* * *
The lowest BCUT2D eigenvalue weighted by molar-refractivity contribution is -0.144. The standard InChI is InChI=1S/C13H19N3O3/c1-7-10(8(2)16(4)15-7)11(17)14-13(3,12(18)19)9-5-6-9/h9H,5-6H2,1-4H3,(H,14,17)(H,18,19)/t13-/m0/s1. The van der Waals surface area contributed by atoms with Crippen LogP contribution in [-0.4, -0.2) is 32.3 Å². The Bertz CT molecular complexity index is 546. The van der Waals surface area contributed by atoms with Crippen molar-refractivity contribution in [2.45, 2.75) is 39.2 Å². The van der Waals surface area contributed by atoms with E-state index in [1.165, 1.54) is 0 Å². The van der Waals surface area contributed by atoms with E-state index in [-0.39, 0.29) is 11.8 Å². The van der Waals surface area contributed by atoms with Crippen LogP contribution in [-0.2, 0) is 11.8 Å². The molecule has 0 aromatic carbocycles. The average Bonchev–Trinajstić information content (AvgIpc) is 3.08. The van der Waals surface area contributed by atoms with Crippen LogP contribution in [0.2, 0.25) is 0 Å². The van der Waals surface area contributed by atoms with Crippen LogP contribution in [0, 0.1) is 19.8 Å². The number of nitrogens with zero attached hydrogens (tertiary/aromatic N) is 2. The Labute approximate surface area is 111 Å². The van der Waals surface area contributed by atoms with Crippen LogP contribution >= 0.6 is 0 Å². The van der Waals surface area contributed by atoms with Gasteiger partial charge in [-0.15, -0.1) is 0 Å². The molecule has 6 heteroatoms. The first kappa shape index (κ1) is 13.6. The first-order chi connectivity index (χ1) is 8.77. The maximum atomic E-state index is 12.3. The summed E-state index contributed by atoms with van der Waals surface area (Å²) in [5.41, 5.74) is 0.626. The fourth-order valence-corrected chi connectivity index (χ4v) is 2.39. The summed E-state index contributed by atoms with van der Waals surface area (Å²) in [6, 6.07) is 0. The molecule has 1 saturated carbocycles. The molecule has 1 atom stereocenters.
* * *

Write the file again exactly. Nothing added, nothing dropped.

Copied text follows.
The lowest BCUT2D eigenvalue weighted by molar-refractivity contribution is -0.144. The standard InChI is InChI=1S/C13H19N3O3/c1-7-10(8(2)16(4)15-7)11(17)14-13(3,12(18)19)9-5-6-9/h9H,5-6H2,1-4H3,(H,14,17)(H,18,19)/t13-/m0/s1. The van der Waals surface area contributed by atoms with Crippen LogP contribution in [-0.4, -0.2) is 32.3 Å². The Bertz CT molecular complexity index is 546. The van der Waals surface area contributed by atoms with Crippen molar-refractivity contribution in [2.45, 2.75) is 39.2 Å². The van der Waals surface area contributed by atoms with E-state index in [1.165, 1.54) is 0 Å². The van der Waals surface area contributed by atoms with E-state index in [-0.39, 0.29) is 11.8 Å². The van der Waals surface area contributed by atoms with Crippen LogP contribution in [-0.2, 0) is 11.8 Å². The molecule has 0 aromatic carbocycles. The average Bonchev–Trinajstić information content (AvgIpc) is 3.08. The van der Waals surface area contributed by atoms with Crippen LogP contribution in [0.2, 0.25) is 0 Å². The van der Waals surface area contributed by atoms with Crippen LogP contribution in [0, 0.1) is 19.8 Å². The number of nitrogens with zero attached hydrogens (tertiary/aromatic N) is 2. The Labute approximate surface area is 111 Å². The van der Waals surface area contributed by atoms with Crippen LogP contribution >= 0.6 is 0 Å². The van der Waals surface area contributed by atoms with Gasteiger partial charge in [-0.15, -0.1) is 0 Å². The molecule has 6 heteroatoms. The first kappa shape index (κ1) is 13.6. The first-order chi connectivity index (χ1) is 8.77. The maximum atomic E-state index is 12.3. The summed E-state index contributed by atoms with van der Waals surface area (Å²) in [5.41, 5.74) is 0.626. The fourth-order valence-corrected chi connectivity index (χ4v) is 2.39. The summed E-state index contributed by atoms with van der Waals surface area (Å²) in [6, 6.07) is 0. The molecule has 1 saturated carbocycles. The molecule has 1 atom stereocenters.